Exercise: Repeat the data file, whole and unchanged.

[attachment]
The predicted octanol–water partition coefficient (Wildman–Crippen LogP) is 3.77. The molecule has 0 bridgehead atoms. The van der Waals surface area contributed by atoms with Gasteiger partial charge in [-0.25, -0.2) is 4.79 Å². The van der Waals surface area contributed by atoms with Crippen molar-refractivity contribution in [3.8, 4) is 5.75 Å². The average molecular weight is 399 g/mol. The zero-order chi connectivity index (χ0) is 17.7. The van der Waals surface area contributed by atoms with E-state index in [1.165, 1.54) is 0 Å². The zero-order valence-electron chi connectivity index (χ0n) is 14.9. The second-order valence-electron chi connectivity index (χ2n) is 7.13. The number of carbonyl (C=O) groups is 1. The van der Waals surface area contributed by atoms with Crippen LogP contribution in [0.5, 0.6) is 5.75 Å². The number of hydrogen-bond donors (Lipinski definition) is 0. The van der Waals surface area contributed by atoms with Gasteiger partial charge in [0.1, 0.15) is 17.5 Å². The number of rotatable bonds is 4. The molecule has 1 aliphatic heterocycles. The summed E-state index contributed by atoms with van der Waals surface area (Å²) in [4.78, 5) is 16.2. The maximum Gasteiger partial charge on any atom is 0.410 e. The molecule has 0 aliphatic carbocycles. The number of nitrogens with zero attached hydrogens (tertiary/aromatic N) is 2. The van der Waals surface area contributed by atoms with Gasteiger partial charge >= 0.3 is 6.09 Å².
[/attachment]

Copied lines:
The predicted octanol–water partition coefficient (Wildman–Crippen LogP) is 3.77. The molecule has 0 bridgehead atoms. The van der Waals surface area contributed by atoms with Gasteiger partial charge in [-0.25, -0.2) is 4.79 Å². The van der Waals surface area contributed by atoms with Crippen molar-refractivity contribution in [3.8, 4) is 5.75 Å². The average molecular weight is 399 g/mol. The zero-order chi connectivity index (χ0) is 17.7. The van der Waals surface area contributed by atoms with E-state index in [1.165, 1.54) is 0 Å². The zero-order valence-electron chi connectivity index (χ0n) is 14.9. The second-order valence-electron chi connectivity index (χ2n) is 7.13. The number of carbonyl (C=O) groups is 1. The van der Waals surface area contributed by atoms with Crippen LogP contribution in [0.5, 0.6) is 5.75 Å². The number of hydrogen-bond donors (Lipinski definition) is 0. The van der Waals surface area contributed by atoms with Gasteiger partial charge in [0.1, 0.15) is 17.5 Å². The number of rotatable bonds is 4. The molecule has 1 aliphatic heterocycles. The summed E-state index contributed by atoms with van der Waals surface area (Å²) in [4.78, 5) is 16.2. The maximum Gasteiger partial charge on any atom is 0.410 e. The molecule has 0 aliphatic carbocycles. The number of nitrogens with zero attached hydrogens (tertiary/aromatic N) is 2. The van der Waals surface area contributed by atoms with Gasteiger partial charge >= 0.3 is 6.09 Å².